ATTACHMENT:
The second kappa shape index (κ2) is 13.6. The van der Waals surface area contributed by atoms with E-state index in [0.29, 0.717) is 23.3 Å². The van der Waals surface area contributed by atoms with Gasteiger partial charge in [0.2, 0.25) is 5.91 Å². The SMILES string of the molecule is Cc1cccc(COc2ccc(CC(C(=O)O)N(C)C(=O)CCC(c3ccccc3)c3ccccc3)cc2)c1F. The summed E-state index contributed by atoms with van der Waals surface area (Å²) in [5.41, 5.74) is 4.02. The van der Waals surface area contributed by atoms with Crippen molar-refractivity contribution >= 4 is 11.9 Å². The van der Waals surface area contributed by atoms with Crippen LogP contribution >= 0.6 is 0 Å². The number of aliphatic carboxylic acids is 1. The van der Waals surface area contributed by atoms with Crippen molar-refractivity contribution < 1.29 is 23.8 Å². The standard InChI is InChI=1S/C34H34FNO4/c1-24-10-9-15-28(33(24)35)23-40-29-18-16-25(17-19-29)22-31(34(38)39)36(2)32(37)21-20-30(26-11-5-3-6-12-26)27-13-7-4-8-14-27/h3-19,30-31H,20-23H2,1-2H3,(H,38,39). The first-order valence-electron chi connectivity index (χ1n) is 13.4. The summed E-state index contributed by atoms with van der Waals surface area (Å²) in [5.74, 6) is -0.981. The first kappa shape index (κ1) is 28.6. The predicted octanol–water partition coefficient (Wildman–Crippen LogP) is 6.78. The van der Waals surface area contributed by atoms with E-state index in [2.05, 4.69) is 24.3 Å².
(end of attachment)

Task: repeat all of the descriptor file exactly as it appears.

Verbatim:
The second kappa shape index (κ2) is 13.6. The van der Waals surface area contributed by atoms with E-state index in [0.29, 0.717) is 23.3 Å². The van der Waals surface area contributed by atoms with Gasteiger partial charge in [0.2, 0.25) is 5.91 Å². The SMILES string of the molecule is Cc1cccc(COc2ccc(CC(C(=O)O)N(C)C(=O)CCC(c3ccccc3)c3ccccc3)cc2)c1F. The summed E-state index contributed by atoms with van der Waals surface area (Å²) in [5.41, 5.74) is 4.02. The van der Waals surface area contributed by atoms with Crippen molar-refractivity contribution >= 4 is 11.9 Å². The van der Waals surface area contributed by atoms with Crippen LogP contribution >= 0.6 is 0 Å². The number of aliphatic carboxylic acids is 1. The van der Waals surface area contributed by atoms with Crippen molar-refractivity contribution < 1.29 is 23.8 Å². The standard InChI is InChI=1S/C34H34FNO4/c1-24-10-9-15-28(33(24)35)23-40-29-18-16-25(17-19-29)22-31(34(38)39)36(2)32(37)21-20-30(26-11-5-3-6-12-26)27-13-7-4-8-14-27/h3-19,30-31H,20-23H2,1-2H3,(H,38,39). The first-order valence-electron chi connectivity index (χ1n) is 13.4. The summed E-state index contributed by atoms with van der Waals surface area (Å²) in [5.74, 6) is -0.981. The first kappa shape index (κ1) is 28.6. The predicted octanol–water partition coefficient (Wildman–Crippen LogP) is 6.78. The van der Waals surface area contributed by atoms with E-state index in [2.05, 4.69) is 24.3 Å².